Joseph accepted the appearance of evil, because he discerned the Lord’s purpose, and would cooperate with it. He would bear the shame so that the Lord’s plan could go forward.

    Mary was of a similar character. They were normal humble people, yet possessing remarkable faith and the spirit of sacrifice. Joseph was not the least bit behind Mary in the manifestation of faith and obedience.

    This is why the Lord chose them. So may the Lord work with us in our sphere, if we will exercise the same faith.

    • kksorrell says:

      The idea came from the Protoevangelium of James, sometimes called the Gospel of James, which was an apocryphal gospel but not part of the Bible. The James who wrote it was the brother of Jesus, and most of it is about the life of Mary, including a description of the Nativity. (Here’s a link to more info: http://orthodoxwiki.org/Protoevangelium) The scene with an old man causing him to doubt is recorded in this document. (You can read a little more here: http://iconreader.wordpress.com/2010/12/24/the-nativity-icon/)

      Thought it is not a Scriptural document, the Orthodox Church makes use of many historical documents about the church, because the church existed before the canon existed. So we do consult a variety of documents that existed pre-canon (I know we pull from Ignatius from Antioch’s writings and letters a lot) to see what the beliefs and practices of the early church were.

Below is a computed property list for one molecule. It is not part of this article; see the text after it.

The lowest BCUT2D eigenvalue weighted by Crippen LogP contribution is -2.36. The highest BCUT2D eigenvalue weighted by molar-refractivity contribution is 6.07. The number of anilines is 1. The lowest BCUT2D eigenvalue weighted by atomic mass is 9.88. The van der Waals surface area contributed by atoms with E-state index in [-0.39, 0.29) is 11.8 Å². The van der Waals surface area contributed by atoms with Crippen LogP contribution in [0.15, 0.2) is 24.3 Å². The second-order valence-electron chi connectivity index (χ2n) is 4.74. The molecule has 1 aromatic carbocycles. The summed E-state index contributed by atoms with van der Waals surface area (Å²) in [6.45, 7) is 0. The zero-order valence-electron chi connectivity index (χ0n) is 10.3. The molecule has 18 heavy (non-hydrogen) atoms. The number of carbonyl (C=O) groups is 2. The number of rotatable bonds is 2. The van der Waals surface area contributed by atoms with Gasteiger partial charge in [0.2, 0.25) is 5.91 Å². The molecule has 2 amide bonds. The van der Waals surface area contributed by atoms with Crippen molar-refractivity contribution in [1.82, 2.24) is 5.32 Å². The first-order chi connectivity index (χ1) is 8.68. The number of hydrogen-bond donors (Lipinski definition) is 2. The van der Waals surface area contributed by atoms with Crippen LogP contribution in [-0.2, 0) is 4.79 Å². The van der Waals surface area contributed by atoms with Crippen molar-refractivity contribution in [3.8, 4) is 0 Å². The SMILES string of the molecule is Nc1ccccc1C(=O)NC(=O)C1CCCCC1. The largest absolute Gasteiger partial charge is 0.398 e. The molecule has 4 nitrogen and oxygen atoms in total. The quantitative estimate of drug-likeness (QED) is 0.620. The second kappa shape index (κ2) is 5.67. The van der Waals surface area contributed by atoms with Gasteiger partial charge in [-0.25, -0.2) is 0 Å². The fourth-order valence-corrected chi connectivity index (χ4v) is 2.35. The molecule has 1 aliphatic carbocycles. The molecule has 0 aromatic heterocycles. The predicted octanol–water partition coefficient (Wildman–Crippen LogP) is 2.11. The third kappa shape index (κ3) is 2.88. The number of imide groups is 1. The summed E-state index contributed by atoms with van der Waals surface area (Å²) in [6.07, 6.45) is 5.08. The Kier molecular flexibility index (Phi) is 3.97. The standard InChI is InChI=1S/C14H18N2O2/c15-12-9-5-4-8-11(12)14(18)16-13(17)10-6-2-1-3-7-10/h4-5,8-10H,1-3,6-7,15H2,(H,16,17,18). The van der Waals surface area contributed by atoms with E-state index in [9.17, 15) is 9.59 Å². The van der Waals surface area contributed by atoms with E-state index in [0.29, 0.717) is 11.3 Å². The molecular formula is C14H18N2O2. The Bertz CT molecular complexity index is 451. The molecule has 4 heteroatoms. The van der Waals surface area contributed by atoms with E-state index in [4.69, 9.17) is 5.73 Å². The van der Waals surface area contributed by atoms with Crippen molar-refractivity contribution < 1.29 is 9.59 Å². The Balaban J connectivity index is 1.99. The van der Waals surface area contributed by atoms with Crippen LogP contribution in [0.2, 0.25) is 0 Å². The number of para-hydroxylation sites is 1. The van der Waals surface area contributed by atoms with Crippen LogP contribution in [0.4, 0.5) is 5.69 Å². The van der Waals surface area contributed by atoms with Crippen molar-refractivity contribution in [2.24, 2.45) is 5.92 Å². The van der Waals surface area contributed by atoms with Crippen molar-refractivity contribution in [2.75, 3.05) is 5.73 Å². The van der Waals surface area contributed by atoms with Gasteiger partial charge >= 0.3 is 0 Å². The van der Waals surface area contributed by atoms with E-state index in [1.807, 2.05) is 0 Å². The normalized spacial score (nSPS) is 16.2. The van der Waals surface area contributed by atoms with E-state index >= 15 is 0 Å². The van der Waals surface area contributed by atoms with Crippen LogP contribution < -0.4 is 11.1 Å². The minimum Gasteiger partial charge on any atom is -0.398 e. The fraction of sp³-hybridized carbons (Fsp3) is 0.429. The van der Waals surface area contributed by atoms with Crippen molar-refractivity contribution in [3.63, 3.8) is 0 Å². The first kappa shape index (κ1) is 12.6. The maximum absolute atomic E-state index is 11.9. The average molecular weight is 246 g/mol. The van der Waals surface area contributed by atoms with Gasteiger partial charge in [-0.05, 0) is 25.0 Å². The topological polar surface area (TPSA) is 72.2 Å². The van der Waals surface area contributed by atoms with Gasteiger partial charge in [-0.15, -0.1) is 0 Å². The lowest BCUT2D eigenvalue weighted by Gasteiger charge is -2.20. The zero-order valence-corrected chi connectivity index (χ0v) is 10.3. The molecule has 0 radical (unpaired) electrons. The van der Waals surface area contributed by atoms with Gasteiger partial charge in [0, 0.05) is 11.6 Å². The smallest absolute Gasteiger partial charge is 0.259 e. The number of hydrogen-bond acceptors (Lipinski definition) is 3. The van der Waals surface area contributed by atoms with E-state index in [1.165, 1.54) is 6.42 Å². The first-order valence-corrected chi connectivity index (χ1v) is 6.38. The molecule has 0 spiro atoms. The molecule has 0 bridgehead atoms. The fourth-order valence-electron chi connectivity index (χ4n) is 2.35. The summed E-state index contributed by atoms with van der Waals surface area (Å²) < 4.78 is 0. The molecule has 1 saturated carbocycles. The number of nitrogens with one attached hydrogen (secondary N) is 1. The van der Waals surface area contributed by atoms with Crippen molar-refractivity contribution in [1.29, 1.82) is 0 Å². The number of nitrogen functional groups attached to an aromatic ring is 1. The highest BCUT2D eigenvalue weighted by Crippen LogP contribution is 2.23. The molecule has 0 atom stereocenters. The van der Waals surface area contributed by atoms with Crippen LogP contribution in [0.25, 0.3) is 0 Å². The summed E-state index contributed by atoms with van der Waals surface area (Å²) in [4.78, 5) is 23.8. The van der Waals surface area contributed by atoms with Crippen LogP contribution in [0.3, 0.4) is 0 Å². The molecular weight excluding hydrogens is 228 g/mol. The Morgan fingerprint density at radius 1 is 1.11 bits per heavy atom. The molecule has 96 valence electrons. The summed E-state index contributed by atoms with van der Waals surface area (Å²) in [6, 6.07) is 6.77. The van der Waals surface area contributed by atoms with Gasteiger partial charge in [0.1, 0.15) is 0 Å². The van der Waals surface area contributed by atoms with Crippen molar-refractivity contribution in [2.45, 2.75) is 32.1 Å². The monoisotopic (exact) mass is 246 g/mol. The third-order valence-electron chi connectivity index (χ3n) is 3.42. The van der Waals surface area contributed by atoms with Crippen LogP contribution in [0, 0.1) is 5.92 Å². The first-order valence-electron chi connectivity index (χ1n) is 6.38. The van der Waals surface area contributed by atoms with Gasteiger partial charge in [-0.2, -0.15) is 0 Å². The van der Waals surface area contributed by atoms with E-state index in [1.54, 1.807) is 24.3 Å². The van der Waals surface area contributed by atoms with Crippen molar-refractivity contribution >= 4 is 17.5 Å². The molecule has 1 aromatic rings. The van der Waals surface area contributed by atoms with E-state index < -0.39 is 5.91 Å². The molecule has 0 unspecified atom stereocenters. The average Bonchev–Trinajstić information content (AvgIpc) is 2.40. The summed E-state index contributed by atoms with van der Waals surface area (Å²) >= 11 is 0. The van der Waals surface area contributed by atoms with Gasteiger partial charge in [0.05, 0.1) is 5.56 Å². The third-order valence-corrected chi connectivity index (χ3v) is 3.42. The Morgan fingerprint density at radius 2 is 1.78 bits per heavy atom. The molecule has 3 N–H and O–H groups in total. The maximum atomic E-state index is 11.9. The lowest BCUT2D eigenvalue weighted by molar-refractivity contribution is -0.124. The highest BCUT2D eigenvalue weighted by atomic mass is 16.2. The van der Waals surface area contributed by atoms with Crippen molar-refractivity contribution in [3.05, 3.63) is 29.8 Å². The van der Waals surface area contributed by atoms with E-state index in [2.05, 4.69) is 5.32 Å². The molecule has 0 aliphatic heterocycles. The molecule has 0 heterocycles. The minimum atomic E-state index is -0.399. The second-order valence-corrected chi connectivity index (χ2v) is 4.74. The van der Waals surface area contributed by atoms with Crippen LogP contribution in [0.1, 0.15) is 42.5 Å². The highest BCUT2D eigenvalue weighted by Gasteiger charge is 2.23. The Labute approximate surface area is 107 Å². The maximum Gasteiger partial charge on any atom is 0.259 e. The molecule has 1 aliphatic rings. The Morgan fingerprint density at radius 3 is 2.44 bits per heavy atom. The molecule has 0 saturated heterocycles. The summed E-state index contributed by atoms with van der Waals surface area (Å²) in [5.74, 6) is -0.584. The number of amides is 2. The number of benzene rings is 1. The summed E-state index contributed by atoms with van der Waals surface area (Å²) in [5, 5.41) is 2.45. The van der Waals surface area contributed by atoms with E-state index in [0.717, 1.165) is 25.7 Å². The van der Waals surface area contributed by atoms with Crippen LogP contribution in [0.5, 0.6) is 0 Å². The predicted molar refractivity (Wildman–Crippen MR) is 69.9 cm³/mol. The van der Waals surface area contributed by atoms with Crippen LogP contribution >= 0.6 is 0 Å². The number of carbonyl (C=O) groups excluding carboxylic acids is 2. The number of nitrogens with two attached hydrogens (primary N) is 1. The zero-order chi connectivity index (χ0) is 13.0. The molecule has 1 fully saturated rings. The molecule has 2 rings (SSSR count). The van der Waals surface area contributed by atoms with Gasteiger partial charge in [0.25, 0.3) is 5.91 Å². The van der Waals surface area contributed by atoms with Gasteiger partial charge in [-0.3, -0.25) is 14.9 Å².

I did not write this to put Joseph down or to minimize his obedience to God. He’s most definitely a saint in the OC. I wrote it to show his humanness and his struggles even as he was playing a major part in God’s story. I wanted to connect (and hopefully help my readers connect) to the idea that we can be Christians and have some doubt and wrestling, and that’s okay. You have seen that theme a lot on this blog, I know. It’s how I approach my faith – at least right now.

      Thanks, Frank.